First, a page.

'Stuck': Film Review

Courtesy of Sicily Publicity

Giancarlo Esposito, Ashanti and Amy Madigan appear in Michael Berry's musical about six New Yorkers who express their feelings in song while stranded in a subway car.

Being a lifelong New Yorker, I can attest that I've had the experience of being stranded on a non-moving subway train with random strangers far too often. Fortunately, in all the times that's happened, none of us have ever had the impulse to break into song. Would that the characters in Michael Berry's film musical had shown similar restraint.

True to its not exactly lyrical title, Stuck presents us with six characters, so carefully disparate in terms of race and ethnicity that they could be appearing in a Benetton ad, who become, duh, stuck on an underground subway train that's been stopped for a "police emergency." One of the film's many absurdities is that, despite the action taking place in the middle of the day, the train features only six passengers instead of being the tightly packed sardine can that now passes for the mass transit experience.

The hapless group includes Lloyd (Giancarlo Esposito), the sort of whimsical, wisdom-spouting homeless man who only exists in bad movies. Toting a garbage can on wheels that he uses as his all-purpose storage locker, Lloyd carefully attends to his hygiene needs, including clipping his toenails, brushing his teeth and shaving. When he's not grooming himself impeccably, he recites Shakespeare to his fellow passengers. As he grandiosely describes it, "I bring a measure of grace to the world."

Ramon (Omar Chaparro) is a Hispanic construction worker worried that he'll lose his job, convinced that his boss won't accept any excuse for being late. Eve (Ashanti) is an African-American woman whose simmering anger becomes understandable when we learn about the serious personal issue she's dealing with. Alicia (Arden Cho) is a young Korean dancer who's seemingly being stalked by Caleb (Gerard Canonico), a nerdy, white comic book artist. And Sue (Amy Madigan) is an older university music professor still grieving over a tragic loss.

Most of the claustrophobic action takes place on the subway car, although we're introduced to several of the characters in external settings. The musical numbers occasionally feature flashbacks depicting the events being sung about, resembling glossy musical videos intended for Hallmark Channel.

It's not surprising that the film is based on an off-Broadway musical (written by Riley Thomas and featuring music and lyrics by Thomas, Tim Young and Ben Maughan), since the proceedings have the stilted, stagey quality of bad theater. The dialogue feels forced and programmatic; when Ramon reveals that he's an immigrant, it naturally leads to heated arguments among the group about immigration and race relations. The subway car lights going out becomes a song cue, with the performers launching into a musical number illuminated only by their cellphones. When one of the characters is forced to relieve herself on the train, it naturally leads to, you guessed it, another song. The resulting number features scat vocalizing, since the songwriters were apparently hard-pressed to come up with suitable lyrics about urination.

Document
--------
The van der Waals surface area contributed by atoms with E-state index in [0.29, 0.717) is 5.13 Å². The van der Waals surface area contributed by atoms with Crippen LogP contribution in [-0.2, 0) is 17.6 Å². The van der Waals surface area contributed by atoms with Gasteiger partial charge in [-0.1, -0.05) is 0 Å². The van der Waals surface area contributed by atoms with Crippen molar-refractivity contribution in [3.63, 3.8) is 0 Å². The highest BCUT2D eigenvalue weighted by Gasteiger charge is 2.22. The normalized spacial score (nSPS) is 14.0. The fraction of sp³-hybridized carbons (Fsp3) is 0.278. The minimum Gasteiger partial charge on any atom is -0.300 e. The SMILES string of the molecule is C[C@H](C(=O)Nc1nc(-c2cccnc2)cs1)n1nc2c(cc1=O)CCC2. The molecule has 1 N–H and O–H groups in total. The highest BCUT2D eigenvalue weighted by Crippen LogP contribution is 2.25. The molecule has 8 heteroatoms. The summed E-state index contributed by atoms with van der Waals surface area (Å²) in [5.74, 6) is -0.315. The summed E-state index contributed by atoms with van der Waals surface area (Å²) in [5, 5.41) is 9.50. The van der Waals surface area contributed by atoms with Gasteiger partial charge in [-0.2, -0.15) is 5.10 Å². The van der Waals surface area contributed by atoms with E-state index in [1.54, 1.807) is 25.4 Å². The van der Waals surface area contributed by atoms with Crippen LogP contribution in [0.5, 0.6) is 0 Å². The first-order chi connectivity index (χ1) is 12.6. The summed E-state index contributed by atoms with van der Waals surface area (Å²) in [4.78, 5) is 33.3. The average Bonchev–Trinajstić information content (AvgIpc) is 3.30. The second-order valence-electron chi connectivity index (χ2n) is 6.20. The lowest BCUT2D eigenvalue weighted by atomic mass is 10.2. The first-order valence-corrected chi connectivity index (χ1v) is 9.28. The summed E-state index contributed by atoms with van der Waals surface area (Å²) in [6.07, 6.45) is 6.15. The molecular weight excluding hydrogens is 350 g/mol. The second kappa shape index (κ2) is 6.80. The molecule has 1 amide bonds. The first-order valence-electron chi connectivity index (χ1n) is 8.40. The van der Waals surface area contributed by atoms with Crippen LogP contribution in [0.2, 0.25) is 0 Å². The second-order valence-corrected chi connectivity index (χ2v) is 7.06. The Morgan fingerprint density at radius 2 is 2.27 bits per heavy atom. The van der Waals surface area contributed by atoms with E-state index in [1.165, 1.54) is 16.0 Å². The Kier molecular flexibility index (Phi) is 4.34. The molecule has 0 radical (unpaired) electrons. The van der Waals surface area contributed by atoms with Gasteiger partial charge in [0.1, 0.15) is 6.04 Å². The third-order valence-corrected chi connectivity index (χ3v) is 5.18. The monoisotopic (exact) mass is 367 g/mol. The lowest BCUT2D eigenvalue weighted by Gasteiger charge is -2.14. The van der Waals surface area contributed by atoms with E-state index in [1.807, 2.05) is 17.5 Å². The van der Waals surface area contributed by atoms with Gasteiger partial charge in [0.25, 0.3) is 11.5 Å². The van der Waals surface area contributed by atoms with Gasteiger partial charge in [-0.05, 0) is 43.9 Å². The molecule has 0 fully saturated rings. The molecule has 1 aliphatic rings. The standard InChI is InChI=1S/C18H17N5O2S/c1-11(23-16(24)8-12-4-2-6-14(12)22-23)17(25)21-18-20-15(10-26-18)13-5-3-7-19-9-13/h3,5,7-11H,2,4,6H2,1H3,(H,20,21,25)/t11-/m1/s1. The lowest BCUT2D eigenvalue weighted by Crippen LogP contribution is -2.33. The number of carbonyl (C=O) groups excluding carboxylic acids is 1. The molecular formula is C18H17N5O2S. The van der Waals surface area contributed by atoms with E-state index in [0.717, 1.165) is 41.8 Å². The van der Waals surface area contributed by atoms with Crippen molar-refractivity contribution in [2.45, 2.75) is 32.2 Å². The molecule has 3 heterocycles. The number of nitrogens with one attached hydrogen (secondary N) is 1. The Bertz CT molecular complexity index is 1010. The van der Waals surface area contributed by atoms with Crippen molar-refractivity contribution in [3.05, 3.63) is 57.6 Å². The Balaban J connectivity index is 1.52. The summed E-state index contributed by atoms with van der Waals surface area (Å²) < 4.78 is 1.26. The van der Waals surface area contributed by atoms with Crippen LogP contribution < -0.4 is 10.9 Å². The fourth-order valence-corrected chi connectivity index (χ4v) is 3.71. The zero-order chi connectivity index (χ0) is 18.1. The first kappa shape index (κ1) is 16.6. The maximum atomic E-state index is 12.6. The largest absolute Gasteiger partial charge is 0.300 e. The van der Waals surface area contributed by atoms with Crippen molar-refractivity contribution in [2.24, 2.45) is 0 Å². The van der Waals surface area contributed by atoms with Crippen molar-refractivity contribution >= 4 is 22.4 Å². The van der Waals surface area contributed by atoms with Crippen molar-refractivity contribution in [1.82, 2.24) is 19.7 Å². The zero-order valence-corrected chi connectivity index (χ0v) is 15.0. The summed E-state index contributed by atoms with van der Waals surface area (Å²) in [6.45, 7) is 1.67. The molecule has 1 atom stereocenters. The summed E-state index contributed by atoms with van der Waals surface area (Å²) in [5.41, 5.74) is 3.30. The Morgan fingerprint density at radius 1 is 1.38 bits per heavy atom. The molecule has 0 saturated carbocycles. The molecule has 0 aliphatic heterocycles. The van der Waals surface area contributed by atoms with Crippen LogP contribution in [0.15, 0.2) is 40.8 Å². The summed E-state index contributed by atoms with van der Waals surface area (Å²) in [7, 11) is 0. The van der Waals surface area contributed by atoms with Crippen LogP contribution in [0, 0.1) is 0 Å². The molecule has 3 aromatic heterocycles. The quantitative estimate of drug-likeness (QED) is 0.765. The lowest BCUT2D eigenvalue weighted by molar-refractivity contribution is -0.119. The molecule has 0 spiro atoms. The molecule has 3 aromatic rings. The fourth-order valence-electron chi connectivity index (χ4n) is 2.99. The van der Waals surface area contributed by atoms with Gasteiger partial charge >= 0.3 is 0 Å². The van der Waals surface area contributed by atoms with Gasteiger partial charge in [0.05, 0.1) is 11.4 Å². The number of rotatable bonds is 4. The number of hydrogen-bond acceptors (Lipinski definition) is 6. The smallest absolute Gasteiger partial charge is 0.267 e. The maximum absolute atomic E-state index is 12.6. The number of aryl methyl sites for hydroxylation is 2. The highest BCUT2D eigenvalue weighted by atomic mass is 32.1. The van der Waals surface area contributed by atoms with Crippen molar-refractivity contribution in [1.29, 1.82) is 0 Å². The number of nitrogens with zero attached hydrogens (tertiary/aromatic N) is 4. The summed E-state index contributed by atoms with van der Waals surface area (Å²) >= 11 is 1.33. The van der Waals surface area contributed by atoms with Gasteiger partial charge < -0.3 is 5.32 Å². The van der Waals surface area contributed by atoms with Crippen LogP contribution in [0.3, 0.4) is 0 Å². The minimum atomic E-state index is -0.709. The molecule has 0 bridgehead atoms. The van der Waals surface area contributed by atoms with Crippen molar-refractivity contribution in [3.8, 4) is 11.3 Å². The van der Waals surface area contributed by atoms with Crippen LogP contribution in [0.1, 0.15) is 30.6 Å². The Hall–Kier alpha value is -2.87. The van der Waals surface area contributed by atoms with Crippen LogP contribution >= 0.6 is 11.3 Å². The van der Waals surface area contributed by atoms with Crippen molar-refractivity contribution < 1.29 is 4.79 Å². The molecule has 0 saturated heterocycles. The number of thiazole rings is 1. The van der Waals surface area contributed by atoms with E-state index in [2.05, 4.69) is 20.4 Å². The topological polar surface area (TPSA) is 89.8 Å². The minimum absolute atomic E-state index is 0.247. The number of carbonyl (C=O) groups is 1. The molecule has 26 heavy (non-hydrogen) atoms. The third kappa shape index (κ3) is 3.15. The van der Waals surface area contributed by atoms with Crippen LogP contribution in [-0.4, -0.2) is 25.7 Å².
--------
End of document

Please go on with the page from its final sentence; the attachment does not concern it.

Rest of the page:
"You need to stop listening with your ears, boy!" Lloyd advises Caleb at one point. The advice should be heeded by viewers as well, since the unmemorable songs feature the sort of overly explanatory, melodramatic lyrics that tell us exactly what we're supposed to be thinking and feeling. The performers do everything they can to sell them, and at times come close to succeeding. It's not surprising that Esposito, with his extensive theatrical experience, or Ashanti, a chart-topping pop singer, would put their songs over. But who knew that Amy Madigan had such a good voice? Unfortunately, their strenuous efforts (and Esposito tries very, very hard) aren't enough to lift the material above abject hokeyness. This is a film that makes subway riding seem such a miserable experience, you suspect it's been bankrolled by Uber.

Production companies: MJW Films, Little Eagle Productions
Distributor: Eamon Films
Cast: Ashanti, Amy Madigan, Arden Cho, Giancarlo Esposito, Omar Chaparro, Gerard Canonico
Director-screenwriter: Michael Berry
Producers: Mike Witherell, Joe Mundo
Executive producers: Kevin Hearst, Ashanti, LeAnn Goff, Gohn Glassgow, Aaron Klusman, Michael Kvamme, Megan Kvamme, Douglas Chin, Robert S. Parks
Director of photography: Luke Geissbuhler
Production designer: Maggie Ruder
Editors: Jimmy Hill, Elisa Cohen, Lucy Donaldson
Costume designer: Rebecca Luke
Composers: Riley Thomas, Tim Young, Ben Manughan
Casting: Donna DeSeta

83 minutes